December 12, 2017

FpV lawmaker injured after clash with Border Guards

Tuesday, June 21, 2016

Flag Day celebrations overshadowed by violence in Rosario

Victory Front legislation Eduardo Toniolli is treated for his injuries during yesterday’s rally.
Victory Front legislation Eduardo Toniolli is treated for his injuries during yesterday’s rally.
Victory Front legislation Eduardo Toniolli is treated for his injuries during yesterday’s rally.

Kirchnerite lawmaker injured by Border Guards amid violent melée after president’s address

President Mauricio Macri again opted to deliver a public speech behind a tight security cordon yesterday as he addressed students at the National Flag Monument in Rosario, as Argentina marked the 196th anniversary of the death of its independence hero Manuel Belgrano — the creator of the famous albiceleste national flag.

But as Argentines enjoyed themselves, a cloud fell over the holiday, which was overshadowed by sporadic reports of violence.

Speaking alongside Socialist Party Santa Fe Governor Miguel Lifschitz, Macri outlined key targets of his administration including the “goal of defeating drug-trafficking” — a reference to the crime-riddled city in Santa Fe but also to the recent arrest of former most wanted murder suspect Ibar Pérez Corradi, who has been tied to ephedrine trafficking operations.

Violence marred the event, which saw Macri speak for a few minutes before an expectant crowd, as anti-government protests against recent hikes in utility rates were broken up by Border Guard and Federal Police officers and one participating Kirchnerite legislator suffered head injuries in the mêlée.

Eduardo Toniolli of the Victory Front (FpV)-affiliated Evita Movement suffered cuts and bruises to his scalp after protesters clashed with border guards who were surrounding the National Flag Monument where Macri gave his speech.

Protesters grouped under a cross-party organization opposed to austerity measures had attempted to access the cordon before the National Flag monument where Macri delivered his speech on the traditional National Flag Day, watched by some 5,000 school students attending from across Argentina.

Reports of violence between demonstrators and the Border Guards surrounding the monument surfaced during the day, prompting FpV legislator Norma López — who participated in the protest — to denounce the violence and apparent attack on Toniolli on Twitter.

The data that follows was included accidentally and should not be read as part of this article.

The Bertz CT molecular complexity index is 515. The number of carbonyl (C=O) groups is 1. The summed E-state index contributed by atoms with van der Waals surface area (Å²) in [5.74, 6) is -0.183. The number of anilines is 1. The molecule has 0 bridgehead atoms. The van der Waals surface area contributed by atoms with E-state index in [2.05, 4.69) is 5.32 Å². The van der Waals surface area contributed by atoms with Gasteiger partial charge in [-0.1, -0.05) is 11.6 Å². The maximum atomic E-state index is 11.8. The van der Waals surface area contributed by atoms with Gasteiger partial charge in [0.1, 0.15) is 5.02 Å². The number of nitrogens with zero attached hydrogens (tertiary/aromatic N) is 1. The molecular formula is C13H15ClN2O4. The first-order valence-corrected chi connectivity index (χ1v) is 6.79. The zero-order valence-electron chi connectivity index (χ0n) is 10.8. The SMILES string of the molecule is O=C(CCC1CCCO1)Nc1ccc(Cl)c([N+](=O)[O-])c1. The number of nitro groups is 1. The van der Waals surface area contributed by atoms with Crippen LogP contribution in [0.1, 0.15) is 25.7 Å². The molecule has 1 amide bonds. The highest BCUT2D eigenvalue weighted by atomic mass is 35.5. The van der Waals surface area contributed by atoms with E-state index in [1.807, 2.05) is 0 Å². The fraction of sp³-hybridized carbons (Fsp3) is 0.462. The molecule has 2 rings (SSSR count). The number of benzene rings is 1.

“Eduardo Toniolli was wounded by Border Guards as we marched with the multisectoral protest,” López wrote, alleging that Border Guards targeted protesters.

“We were (standing) peacefully at the intersection and they aimed the water cannon towards the people! For shame,” she said.

Brief iteration

During his speech, Macri chose to focus on the primary social and security targets set by his administration, describing how the government was redoubling efforts against organized drug-trafficking following the arrest of so-called “triple murder” mastermind Pérez Corradi in Brazil on Sunday.

“Our objective is to defeat narcotrafficking that brings so much pain to Rosario and the rest of the country,” he said, going on to encourage the student audience to “work together to build the Argentina that we all dream of.”

The president referenced his sweeping economic reforms, which he suggested had already returned Argentina to the global stage.

“We have discarded economic problems that would not let us grow, we have returned to the world to make our contribution,” Macri said in praise of his 6-month-old administration.

“We want to seize opportunities that present themselves to grow and create jobs,” he added.

As the demonstrators, protesting the controversial utility hikes affected by Macri’s government after it opted to remove previous government subsidies of water, gas and electricity bills, attempted to access the monument where he was speaking, Macri acknowledged that the government still “lacked much” in terms of its progress towards stated goals of “zero poverty” and lower inflation.

However, he also expressed his belief that the current policies instituted by his government would pay off in the long term.

“We’re still lacking a lot, but we are on the right path. We know that this time we are going to achieve, by taking small steps,” Macri said.

Herald with Télam, online media

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